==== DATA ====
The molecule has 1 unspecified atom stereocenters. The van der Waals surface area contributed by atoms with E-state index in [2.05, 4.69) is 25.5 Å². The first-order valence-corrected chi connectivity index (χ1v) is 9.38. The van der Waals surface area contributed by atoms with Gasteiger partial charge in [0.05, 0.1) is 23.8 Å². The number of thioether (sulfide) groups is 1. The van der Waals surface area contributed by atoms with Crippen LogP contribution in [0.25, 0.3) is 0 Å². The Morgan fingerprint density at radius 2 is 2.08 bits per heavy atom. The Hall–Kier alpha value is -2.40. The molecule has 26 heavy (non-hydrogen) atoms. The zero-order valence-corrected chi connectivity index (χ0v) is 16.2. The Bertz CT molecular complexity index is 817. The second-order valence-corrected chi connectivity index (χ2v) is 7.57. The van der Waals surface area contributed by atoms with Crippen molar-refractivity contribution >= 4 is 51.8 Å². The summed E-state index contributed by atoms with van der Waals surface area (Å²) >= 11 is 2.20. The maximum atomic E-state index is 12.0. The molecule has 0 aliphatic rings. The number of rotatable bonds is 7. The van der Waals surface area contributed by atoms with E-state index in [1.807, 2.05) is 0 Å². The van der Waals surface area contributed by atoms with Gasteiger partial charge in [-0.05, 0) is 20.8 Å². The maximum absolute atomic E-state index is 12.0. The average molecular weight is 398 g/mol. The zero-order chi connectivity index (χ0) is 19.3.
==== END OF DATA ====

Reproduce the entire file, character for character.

The molecule has 1 unspecified atom stereocenters. The van der Waals surface area contributed by atoms with E-state index in [2.05, 4.69) is 25.5 Å². The first-order valence-corrected chi connectivity index (χ1v) is 9.38. The van der Waals surface area contributed by atoms with Gasteiger partial charge in [0.05, 0.1) is 23.8 Å². The number of thioether (sulfide) groups is 1. The van der Waals surface area contributed by atoms with Crippen LogP contribution in [0.25, 0.3) is 0 Å². The Morgan fingerprint density at radius 2 is 2.08 bits per heavy atom. The Hall–Kier alpha value is -2.40. The molecule has 26 heavy (non-hydrogen) atoms. The zero-order valence-corrected chi connectivity index (χ0v) is 16.2. The Bertz CT molecular complexity index is 817. The second-order valence-corrected chi connectivity index (χ2v) is 7.57. The van der Waals surface area contributed by atoms with Crippen molar-refractivity contribution >= 4 is 51.8 Å². The summed E-state index contributed by atoms with van der Waals surface area (Å²) >= 11 is 2.20. The maximum atomic E-state index is 12.0. The molecule has 0 aliphatic rings. The number of rotatable bonds is 7. The van der Waals surface area contributed by atoms with E-state index in [1.807, 2.05) is 0 Å². The van der Waals surface area contributed by atoms with Gasteiger partial charge in [-0.05, 0) is 20.8 Å². The maximum absolute atomic E-state index is 12.0. The average molecular weight is 398 g/mol. The zero-order chi connectivity index (χ0) is 19.3.